Deglazing a pan with beer turned out, to my surprise, to be the best idea EVER. Last night I arrived home at 9pm, ridiculously heavy grocery bags in hand. I was so hungry and tired that I was tempted to pull out a Trader Joe’s frozen meal, pop it in the oven, and put my feet up. Somehow I held out and got to cooking. A little over 30 minutes later I had sautéed kale and chicken stuffed with mozzarella and prosciutto on my plate with more in the fridge for future lunches. The best part? Halfway through cooking I decided to pop open a Brooklyn Brewery Lager. After cooking the chicken I realized that it would be smart to deglaze the pan before adding the kale so that the kale would be flavorful with minimal work. Without a red wine open I turned to the next best option, my recently opened lager. It did the trick!
Mozzarella & Prosciutto Stuffed Chicken with a Side of Kale (Serves 2)
- 4 thin (<1/4″) slices of low moisture mozzarella
- 2 slices of Prosciutto
- 2 Chicken breasts, butterflied
- 4-5 cups uncooked kale, chopped
- 1 Brooklyn Brewery Lager
- Place 2 slices of mozzarella and 1 slice of prosciutto on each chicken breast. Roll up (similar to a jelly roll) and fasten with toothpicks if necessary.
- Heat a pan over medium heat, drizzle with olive oil, and place chicken in. Brown on all sides before covering. After ~10 minutes remove lid and continue to cook until all liquid has evaporated from the pan. Test chicken for doneness. When cooked through, remove from pan and let rest.
- Keeping pan over the heat, add kale and then pour in 3-4 tbsp of beer. Stir, scraping the bottom of the pan, until all of the yummy goodness is mixed in. Continue to cook kale, stirring occassionally, for about 5 minutes.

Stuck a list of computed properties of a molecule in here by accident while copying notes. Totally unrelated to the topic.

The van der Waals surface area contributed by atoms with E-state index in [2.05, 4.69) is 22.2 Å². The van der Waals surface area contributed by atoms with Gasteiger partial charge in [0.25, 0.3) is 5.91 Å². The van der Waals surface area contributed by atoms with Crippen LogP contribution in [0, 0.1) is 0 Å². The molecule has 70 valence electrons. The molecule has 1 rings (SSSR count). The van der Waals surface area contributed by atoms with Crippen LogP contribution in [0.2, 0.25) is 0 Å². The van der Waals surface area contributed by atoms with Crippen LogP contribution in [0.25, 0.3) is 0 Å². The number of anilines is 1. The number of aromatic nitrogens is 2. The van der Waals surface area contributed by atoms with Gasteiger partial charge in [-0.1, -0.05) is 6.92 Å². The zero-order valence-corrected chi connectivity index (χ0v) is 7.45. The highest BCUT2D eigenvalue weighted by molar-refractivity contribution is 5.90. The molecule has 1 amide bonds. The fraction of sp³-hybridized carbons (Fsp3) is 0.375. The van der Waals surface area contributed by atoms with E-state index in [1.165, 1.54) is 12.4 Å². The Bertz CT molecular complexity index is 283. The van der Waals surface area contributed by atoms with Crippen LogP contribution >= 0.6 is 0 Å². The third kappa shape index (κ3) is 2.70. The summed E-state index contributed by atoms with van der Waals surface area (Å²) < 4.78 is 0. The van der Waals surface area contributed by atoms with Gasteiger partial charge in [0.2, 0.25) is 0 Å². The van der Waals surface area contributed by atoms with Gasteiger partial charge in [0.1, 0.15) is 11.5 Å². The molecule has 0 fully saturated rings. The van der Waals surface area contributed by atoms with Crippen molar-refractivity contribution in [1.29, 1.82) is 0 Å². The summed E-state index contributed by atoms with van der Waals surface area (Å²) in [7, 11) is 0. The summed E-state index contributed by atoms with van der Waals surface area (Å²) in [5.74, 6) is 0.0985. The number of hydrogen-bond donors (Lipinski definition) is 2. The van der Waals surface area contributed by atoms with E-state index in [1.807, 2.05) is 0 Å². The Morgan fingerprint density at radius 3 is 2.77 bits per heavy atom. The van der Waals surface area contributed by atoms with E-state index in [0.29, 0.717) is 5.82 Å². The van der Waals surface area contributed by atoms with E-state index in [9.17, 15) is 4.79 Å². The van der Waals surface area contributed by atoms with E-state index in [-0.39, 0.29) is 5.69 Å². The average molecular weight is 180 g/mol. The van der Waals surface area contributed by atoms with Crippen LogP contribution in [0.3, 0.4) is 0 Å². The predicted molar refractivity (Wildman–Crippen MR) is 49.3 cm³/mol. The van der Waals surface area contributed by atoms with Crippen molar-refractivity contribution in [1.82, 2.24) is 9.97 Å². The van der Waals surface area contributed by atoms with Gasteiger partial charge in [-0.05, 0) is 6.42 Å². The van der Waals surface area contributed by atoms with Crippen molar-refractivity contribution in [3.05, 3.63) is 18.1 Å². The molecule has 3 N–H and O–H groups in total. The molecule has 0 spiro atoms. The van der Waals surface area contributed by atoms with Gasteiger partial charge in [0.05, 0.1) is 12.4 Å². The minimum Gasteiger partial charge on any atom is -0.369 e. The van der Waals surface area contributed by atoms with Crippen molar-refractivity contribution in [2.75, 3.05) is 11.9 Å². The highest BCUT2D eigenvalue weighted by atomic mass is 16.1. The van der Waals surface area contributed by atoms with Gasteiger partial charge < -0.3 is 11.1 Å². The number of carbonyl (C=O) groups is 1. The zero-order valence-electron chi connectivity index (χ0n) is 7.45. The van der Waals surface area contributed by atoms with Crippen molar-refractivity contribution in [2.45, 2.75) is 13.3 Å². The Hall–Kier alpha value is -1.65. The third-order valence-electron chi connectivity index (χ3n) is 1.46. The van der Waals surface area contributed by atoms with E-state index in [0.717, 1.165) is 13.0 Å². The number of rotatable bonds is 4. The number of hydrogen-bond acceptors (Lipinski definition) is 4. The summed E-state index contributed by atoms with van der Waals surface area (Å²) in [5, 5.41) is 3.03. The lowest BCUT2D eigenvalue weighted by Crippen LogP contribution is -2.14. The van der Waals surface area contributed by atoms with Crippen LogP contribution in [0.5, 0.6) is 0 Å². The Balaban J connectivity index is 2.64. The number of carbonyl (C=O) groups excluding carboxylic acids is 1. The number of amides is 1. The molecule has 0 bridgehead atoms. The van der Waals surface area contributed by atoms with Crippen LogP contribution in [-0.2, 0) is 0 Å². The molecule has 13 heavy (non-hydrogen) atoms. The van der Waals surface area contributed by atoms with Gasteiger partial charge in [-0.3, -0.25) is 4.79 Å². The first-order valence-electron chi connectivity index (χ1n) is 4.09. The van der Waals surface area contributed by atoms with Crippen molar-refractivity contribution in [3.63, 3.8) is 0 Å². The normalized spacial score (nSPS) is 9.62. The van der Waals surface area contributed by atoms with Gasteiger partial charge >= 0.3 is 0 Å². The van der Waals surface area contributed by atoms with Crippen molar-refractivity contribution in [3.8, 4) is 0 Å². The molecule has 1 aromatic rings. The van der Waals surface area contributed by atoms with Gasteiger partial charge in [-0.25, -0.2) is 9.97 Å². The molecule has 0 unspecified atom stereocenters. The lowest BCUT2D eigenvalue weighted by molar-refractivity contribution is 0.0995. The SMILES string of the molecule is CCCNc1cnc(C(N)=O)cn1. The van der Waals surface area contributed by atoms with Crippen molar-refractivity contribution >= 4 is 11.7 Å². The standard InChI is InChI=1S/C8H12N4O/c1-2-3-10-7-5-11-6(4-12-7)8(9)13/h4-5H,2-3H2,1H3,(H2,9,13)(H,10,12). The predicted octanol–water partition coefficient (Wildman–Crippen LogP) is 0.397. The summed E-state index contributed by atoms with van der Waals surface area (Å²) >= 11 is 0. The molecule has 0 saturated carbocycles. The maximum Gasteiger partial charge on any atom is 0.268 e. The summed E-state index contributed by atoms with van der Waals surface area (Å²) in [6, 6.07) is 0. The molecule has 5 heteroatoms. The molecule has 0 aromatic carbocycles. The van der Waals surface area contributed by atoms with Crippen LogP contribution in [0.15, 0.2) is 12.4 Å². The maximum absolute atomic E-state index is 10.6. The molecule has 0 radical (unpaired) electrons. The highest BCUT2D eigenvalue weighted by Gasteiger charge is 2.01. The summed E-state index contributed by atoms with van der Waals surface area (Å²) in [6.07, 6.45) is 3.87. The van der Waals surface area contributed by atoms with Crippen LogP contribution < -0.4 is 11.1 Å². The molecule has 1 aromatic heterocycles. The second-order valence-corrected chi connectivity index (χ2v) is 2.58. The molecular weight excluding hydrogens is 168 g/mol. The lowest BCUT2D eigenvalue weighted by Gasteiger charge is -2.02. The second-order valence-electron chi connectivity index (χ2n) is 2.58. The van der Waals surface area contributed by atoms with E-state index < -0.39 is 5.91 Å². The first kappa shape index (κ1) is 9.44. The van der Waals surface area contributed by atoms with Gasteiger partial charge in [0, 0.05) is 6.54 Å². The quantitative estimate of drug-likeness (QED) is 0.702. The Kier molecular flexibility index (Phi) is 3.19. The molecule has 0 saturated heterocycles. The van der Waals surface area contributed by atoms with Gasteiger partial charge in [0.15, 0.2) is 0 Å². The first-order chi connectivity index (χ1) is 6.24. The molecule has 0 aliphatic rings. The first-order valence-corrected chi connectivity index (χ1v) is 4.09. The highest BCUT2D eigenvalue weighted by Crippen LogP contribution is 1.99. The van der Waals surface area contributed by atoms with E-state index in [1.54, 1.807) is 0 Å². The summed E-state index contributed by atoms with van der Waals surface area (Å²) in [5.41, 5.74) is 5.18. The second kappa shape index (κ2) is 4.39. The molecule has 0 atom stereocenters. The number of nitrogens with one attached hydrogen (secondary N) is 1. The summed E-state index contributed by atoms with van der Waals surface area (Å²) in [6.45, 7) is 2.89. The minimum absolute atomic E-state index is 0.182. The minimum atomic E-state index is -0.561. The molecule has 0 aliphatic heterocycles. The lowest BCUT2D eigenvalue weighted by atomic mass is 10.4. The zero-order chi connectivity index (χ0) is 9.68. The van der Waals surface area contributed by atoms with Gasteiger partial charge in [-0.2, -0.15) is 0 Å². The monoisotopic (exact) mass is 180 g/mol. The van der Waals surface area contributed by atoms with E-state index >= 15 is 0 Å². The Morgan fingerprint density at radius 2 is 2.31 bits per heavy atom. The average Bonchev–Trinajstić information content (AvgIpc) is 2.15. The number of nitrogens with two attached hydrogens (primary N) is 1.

- Spoon kale onto plate, top with 1/2″ thick slices of chicken breast.
- Eat up alongside the rest of your beer!
Summer brings a lot of amazing things – sun, longer days, vacation, and an excuse to drink rose like water. Summer’s bounty food wise is a marvel. Starting right about now and continuing until early-september farmer’s markets are overflowing with sweet corn, tomatoes, berries, and so much more. I don’t like to pick favorites with food but I have to say, I wait all year to eat just-picked sweet corn and sun-ripened tomatoes.
This salad is a flavorful, light, and healthy, recipe that makes use of those two amazing summer ingredients. Serve it alongside anything fresh off the grill. This past weekend in Sag Harbor we paired it with grilled whole lobster basted with an herb garlic butter.
Summer Corn Salad (Serves 6-8)
- 4 cups of cooked corn, cooked in the husk on the grill or steamed and cut off the cob.
- 3 cups cherry tomatoes, halved
- 6 large basil leaves, chiffonaded (cut into thin strips)
- 1/3 cup feta, crumbled
- 1/4 cup of your favorite vinagrette
Toss all ingredients in a salad bowl and serve!
Sweet potato fries have quickly become a staple at restaurants. While people often think of them as being ‘healthy’ the reality is that they are, in most cases, fried and covered in salt. This sort of negates the potential health … Continue reading
I consider pesto to be a vegetable. Don’t you? It has basil, which is basically lettuce and lettuce counts as a vegetable so it should too. It also has olive oil which is a good fat and parmesan which is … Continue reading